Congratulations — you’re moving to the Netherlands! Whether you’re relocating to attend a university, take on an internship or seek employment, this beautiful country offers plenty of opportunities. However, you may be wondering if you’ll need to learn Dutch, and what language tips you can hope to find to make sure that you don’t end up saying the wrong thing to the wrong person.
Thankfully, the language barrier in the Netherlands is about as good as you can hope for, as that 99% of the Dutch population can speak English, especially if you’re staying in cities popular with tourists, students and young people, such as Rotterdam or Amsterdam. The Dutch people also have a wonderful way of taking notice that you may be struggling with finding the correct Dutch words and then switching over to English automatically. This is just one of the many reasons why the Netherlands is just perfect for internationals.
But hey, if you’re living in a new country, no matter how easy it may be to stick to using your native tongue, one of the best practical tips is to try to learn the language. Plus, if you’re hoping to acclimate to the Netherlands and its culture, there’s no better way to do it than by trying to speak Dutch with the locals.
Of course, you may be extremely busy with your new position or getting ready to start classes at the university, but what better way to stand out than by showing off your newly learned Dutch vocabulary? This informative guide full of language tips should help get you started, including simple phrases that you will use in everyday conversations and interactions.
What are you waiting for? Let’s learn a little Dutch!
The Dutch language is made up of five vowels and 21 consonants, with the same number of letters as the English language. However, some pronunciations will be a little different.
The vowel sounds in Dutch can vary primarily with pairings, such as the following:
The consonant sounds in Dutch can vary in singular letters, along with pairings, including the following:
While you’re out enjoying the city, there are quite a few simple words and sentences that can really help you out. When you’re asking for direction to the bus stop, you don’t want to end up insulting someone’s haircut, do you? These common phrases are perfect for avoiding a misunderstanding.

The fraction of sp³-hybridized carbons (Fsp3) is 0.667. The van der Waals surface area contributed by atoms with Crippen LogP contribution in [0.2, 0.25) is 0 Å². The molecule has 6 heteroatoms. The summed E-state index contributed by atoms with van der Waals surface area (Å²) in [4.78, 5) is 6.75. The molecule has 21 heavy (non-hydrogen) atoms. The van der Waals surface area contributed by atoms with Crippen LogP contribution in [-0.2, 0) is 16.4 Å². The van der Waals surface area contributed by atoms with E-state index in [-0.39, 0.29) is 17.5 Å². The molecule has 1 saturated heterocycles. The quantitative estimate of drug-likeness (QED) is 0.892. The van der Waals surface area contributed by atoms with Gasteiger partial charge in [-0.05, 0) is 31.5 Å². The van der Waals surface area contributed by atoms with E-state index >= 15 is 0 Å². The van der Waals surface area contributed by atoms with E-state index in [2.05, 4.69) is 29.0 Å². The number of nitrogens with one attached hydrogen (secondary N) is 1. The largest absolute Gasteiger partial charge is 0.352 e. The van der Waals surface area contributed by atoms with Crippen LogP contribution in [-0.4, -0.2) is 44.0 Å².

Some of the most important ways that you can utilize the Dutch language is in casual conversation, such as making introductions or asking polite questions.
As we mentioned, almost everyone in the Netherlands speaks at least a bit of English. Yet, you wouldn’t want to find yourself trying to find your way home after a night out with friends, not knowing even a few simple phrases.
When you’re in a strange city, one of the most confusing things imaginable is not to be able to read the signs around you. You don’t want to end up opening the wrong door in some situations, that’s for sure!
If you’re not familiar with the Dutch language, you can really order the wrong thing when you’re dining out. While your server will most definitely explain the menu to you when asked, wouldn’t it be nice to look smart in front of your new Dutch friends and know the difference between Bitterballen and Apple Pie?
A few basic things to know include:
There are always a few things that your server needs to know or questions that you might have, before your meal. Learning them in Dutch makes things easier, especially when there’s no room for misunderstandings.
Learning a few things to ask your server can be a great way to test out a few new Dutch words.
Shopping can be a very important part of life, especially when you’re replacing items that you didn’t have room for in your suitcases. Making conversation with store employees can be a great way to practice the language, and it can come in useful if the employee happens to only speak Dutch.
Many expats choose to cook their food at home when they move to the Netherlands, especially when they’re trying to stick within a budget. Here are a few helpful questions and words to learn:
Many Dutch cities have markets, where you can find fresh fruits and vegetables, meats and a ton of bargains on other things that you may need to start your new Dutch lifestyle.
Unfortunately, during your time in the Netherlands, you may need to make use of your health insurance and visit a physician or pharmacy. The following phrases could be helpful:
Now that you’ve learned a few basic Dutch phrases, that’s just one more thing you can check off your “Moving to the Netherlands” checklist. Of course, there are numerous other things that you’ll need to do before you relocate, or as soon as you arrive, so be sure to check out our helpful guide to the Netherlands, complete with additional pages on a variety of Dutch cities. Additionally, you can also go to Google Translate to hear spoken options for Dutch words and phrases.